When you have a condition that requires adjustment of your blood’s coagulation levels, you always want to know that your level is in the right range. Anything otherwise could be dangerous. But for all those times you’ve had your blood tested, have you ever paused to wonder what you’re actually testing? Do you know what the results really mean and how they’re determined?

Naturally, your doctor explained the essentials of anticoagulation therapy and INR testing to you, but the more you know, the better you can take control of your health and have the peace of mind that your INR is in a safe range.

Understanding What INR Measures

A common misconception is that your INR – or Internal Normalized Ratio – measures the amount of warfarin in your blood. Actually, it’s not the amount of warfarin that you’re measuring but the effects of warfarin on your blood.

Warfarin is an anticoagulant, which means it decreases your blood’s ability to coagulate, or form clots. INR monitoring helps you and your doctor determine whether your blood’s clotting ability is in a safe range. If your INR is higher than your prescribed range, that means your blood coagulates too slow, which could lead to bruising and bleeding. If it is lower, your blood coagulates too fast, which may result in the formation of a dangerous blood clot.

That’s why it’s important to always know your INR numbers. Testing your INR regularly at your prescribed frequency will enable you to identify as soon as possible when your INR is out of range. Your doctor will discuss with you recommended adjustments to your medications, diet, or other factors to get your INR back to a safe range.

How Your PT and INR Are Calculated

You may have heard the terms “INR” and “PT” test used in similar ways. PT stands for prothrombin time. Prothrombin is a component of your blood plasma that assists with your blood’s ability to clot. A PT test measures in seconds how long it takes your blood to clot. For individuals who are not taking an anticoagulant drug like warfarin, a normal PT time is 11 – 13.5 seconds, according to the U.S National Library of Medicine at MedlinePlus.gov. For individuals who do take warfarin, the clotting process will likely take longer.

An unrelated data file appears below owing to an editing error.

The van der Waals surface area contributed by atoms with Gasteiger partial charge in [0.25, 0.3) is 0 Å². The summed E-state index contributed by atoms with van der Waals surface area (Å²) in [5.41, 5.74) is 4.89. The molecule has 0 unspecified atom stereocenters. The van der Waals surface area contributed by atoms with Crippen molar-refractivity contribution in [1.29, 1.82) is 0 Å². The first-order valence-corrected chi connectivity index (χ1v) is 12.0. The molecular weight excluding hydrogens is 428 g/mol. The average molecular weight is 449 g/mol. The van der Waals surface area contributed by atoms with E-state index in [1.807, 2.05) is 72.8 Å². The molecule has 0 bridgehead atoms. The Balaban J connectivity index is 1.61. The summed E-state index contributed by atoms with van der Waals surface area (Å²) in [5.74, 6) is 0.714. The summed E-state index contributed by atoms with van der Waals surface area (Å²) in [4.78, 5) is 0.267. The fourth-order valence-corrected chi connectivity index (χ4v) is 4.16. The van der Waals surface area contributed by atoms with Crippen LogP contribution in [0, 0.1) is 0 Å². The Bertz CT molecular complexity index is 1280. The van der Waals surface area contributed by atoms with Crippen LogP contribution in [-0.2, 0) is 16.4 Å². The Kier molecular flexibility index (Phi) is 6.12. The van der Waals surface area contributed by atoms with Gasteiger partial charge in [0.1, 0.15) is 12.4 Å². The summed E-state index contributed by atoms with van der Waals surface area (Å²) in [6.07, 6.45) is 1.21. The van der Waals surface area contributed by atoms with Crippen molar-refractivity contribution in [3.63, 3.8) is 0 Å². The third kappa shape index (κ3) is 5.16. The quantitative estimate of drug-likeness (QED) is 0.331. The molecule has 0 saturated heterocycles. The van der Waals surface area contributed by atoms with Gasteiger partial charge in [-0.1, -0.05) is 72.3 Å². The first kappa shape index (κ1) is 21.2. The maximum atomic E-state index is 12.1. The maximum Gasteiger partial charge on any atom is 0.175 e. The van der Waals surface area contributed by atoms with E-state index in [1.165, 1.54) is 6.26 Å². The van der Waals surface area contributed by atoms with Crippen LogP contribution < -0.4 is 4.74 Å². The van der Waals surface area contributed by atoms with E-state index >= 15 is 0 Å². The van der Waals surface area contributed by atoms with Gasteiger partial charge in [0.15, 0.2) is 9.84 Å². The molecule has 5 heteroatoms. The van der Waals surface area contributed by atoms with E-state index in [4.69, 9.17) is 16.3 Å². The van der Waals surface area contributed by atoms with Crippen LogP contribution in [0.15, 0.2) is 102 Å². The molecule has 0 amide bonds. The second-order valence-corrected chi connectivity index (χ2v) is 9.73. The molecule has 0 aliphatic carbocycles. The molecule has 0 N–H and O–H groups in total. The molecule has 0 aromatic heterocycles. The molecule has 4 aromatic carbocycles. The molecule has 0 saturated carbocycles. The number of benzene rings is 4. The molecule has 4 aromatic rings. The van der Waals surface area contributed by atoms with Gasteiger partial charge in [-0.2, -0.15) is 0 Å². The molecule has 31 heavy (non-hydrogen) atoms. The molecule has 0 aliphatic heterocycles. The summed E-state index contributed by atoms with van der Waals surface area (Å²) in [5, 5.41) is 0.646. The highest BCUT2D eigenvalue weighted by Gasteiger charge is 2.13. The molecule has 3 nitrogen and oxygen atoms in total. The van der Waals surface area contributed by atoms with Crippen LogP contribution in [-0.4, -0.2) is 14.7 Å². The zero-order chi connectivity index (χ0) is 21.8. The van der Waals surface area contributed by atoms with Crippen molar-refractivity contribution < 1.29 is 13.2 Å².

Because there can be some variability between PT tests depending on the lab and the exact testing process they use, the International Normalized Ratio (INR) is a way of standardizing your numbers so results from any lab can be compared accurately. The ratio is calculated using the following formula:

INR = (patient PT/mean normal PT)ISI

Your PT test result (patient PT) measured in seconds is divided by the average PT of a normal blood sample (mean normal PT). Then the international sensitivity index (ISI) is applied to the result to determine your INR. ISI is another way of taking testing variables into account so your INR can be accurately compared to other results.

How Your Doctor Determines What the Right INR Range Is for You

Your prescribed target INR range generally depends on the condition your anticoagulation medication treats. Two of the most common medical conditions treated by warfarin are atrial fibrillation and venous thromboembolism, both of which typically require a target INR range of 2.0-3.0. The target INR range may be higher for mechanical heart valve patients. The target INR range may vary between 2.0 and 3.5 depending on a number of factors. If you are generally healthy and are not being treated with warfarin therapy, a typical INR is around 1.0. Always discuss with your doctor what INR range is right for you.

Always Know Your Numbers with Home INR Monitoring

Alere Home Monitoring makes it easy for you to test your INR regularly. The home testing routine allows you to test yourself at home—or even when you’re away from home—and report your results to your monitoring team. Your doctor will contact you if a dosing adjustment is needed. With home INR monitoring, you are in control of your numbers, and a medical professional always has your back. Enjoy the peace of mind and healthy living that comes with knowing your numbers and what they mean.



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